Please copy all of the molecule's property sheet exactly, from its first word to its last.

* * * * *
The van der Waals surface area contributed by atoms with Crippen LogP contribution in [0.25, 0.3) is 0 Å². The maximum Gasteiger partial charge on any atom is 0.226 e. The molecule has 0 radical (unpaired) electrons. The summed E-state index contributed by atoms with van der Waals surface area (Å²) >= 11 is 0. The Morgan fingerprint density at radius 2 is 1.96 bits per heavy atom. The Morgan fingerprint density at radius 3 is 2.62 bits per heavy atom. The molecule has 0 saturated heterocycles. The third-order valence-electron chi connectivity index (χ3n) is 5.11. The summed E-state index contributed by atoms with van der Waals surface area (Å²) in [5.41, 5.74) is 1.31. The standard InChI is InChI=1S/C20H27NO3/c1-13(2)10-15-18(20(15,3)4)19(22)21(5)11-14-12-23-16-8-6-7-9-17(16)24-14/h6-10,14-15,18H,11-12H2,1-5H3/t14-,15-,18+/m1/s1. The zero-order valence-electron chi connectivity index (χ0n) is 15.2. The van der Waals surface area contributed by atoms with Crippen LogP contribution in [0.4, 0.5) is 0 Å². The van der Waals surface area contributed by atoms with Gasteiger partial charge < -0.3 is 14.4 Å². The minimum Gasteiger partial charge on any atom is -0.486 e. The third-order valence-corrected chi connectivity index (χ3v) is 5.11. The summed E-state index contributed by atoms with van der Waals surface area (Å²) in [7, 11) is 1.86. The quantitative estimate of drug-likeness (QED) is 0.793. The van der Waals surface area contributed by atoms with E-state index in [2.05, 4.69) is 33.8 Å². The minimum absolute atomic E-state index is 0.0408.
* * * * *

The van der Waals surface area contributed by atoms with Crippen LogP contribution in [0.25, 0.3) is 0 Å². The maximum Gasteiger partial charge on any atom is 0.226 e. The molecule has 0 radical (unpaired) electrons. The summed E-state index contributed by atoms with van der Waals surface area (Å²) >= 11 is 0. The Morgan fingerprint density at radius 2 is 1.96 bits per heavy atom. The Morgan fingerprint density at radius 3 is 2.62 bits per heavy atom. The molecule has 0 saturated heterocycles. The third-order valence-electron chi connectivity index (χ3n) is 5.11. The summed E-state index contributed by atoms with van der Waals surface area (Å²) in [5.41, 5.74) is 1.31. The standard InChI is InChI=1S/C20H27NO3/c1-13(2)10-15-18(20(15,3)4)19(22)21(5)11-14-12-23-16-8-6-7-9-17(16)24-14/h6-10,14-15,18H,11-12H2,1-5H3/t14-,15-,18+/m1/s1. The zero-order valence-electron chi connectivity index (χ0n) is 15.2. The van der Waals surface area contributed by atoms with Crippen LogP contribution in [0.4, 0.5) is 0 Å². The van der Waals surface area contributed by atoms with Gasteiger partial charge < -0.3 is 14.4 Å². The minimum Gasteiger partial charge on any atom is -0.486 e. The third-order valence-corrected chi connectivity index (χ3v) is 5.11. The summed E-state index contributed by atoms with van der Waals surface area (Å²) in [7, 11) is 1.86. The quantitative estimate of drug-likeness (QED) is 0.793. The van der Waals surface area contributed by atoms with E-state index in [2.05, 4.69) is 33.8 Å². The minimum absolute atomic E-state index is 0.0408.